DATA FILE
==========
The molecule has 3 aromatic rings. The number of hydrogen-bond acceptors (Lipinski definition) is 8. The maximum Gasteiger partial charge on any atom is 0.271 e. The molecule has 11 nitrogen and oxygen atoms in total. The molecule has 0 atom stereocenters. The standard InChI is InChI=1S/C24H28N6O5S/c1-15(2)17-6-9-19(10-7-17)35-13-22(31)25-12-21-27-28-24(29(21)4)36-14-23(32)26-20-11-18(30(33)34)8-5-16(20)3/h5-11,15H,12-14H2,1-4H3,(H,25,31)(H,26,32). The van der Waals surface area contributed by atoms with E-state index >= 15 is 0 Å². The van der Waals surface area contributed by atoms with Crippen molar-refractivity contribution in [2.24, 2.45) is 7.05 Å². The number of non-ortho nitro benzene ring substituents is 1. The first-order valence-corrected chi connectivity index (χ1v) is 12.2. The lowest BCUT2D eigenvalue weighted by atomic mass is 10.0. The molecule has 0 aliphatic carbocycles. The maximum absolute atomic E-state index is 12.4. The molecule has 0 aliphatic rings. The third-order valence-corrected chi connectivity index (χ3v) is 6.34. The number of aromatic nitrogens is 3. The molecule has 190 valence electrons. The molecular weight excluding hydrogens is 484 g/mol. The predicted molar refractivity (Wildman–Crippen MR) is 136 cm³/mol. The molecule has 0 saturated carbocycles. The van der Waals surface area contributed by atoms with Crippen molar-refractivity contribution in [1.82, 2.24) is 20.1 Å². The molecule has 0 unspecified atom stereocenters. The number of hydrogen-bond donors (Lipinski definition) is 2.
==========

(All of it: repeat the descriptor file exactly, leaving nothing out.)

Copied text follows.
The molecule has 3 aromatic rings. The number of hydrogen-bond acceptors (Lipinski definition) is 8. The maximum Gasteiger partial charge on any atom is 0.271 e. The molecule has 11 nitrogen and oxygen atoms in total. The molecule has 0 atom stereocenters. The standard InChI is InChI=1S/C24H28N6O5S/c1-15(2)17-6-9-19(10-7-17)35-13-22(31)25-12-21-27-28-24(29(21)4)36-14-23(32)26-20-11-18(30(33)34)8-5-16(20)3/h5-11,15H,12-14H2,1-4H3,(H,25,31)(H,26,32). The van der Waals surface area contributed by atoms with E-state index >= 15 is 0 Å². The van der Waals surface area contributed by atoms with Crippen molar-refractivity contribution in [2.24, 2.45) is 7.05 Å². The number of non-ortho nitro benzene ring substituents is 1. The first-order valence-corrected chi connectivity index (χ1v) is 12.2. The lowest BCUT2D eigenvalue weighted by atomic mass is 10.0. The molecule has 0 aliphatic carbocycles. The maximum absolute atomic E-state index is 12.4. The molecule has 0 aliphatic rings. The third-order valence-corrected chi connectivity index (χ3v) is 6.34. The number of aromatic nitrogens is 3. The molecule has 190 valence electrons. The molecular weight excluding hydrogens is 484 g/mol. The predicted molar refractivity (Wildman–Crippen MR) is 136 cm³/mol. The molecule has 0 saturated carbocycles. The van der Waals surface area contributed by atoms with Crippen molar-refractivity contribution in [1.82, 2.24) is 20.1 Å². The molecule has 0 unspecified atom stereocenters. The number of hydrogen-bond donors (Lipinski definition) is 2.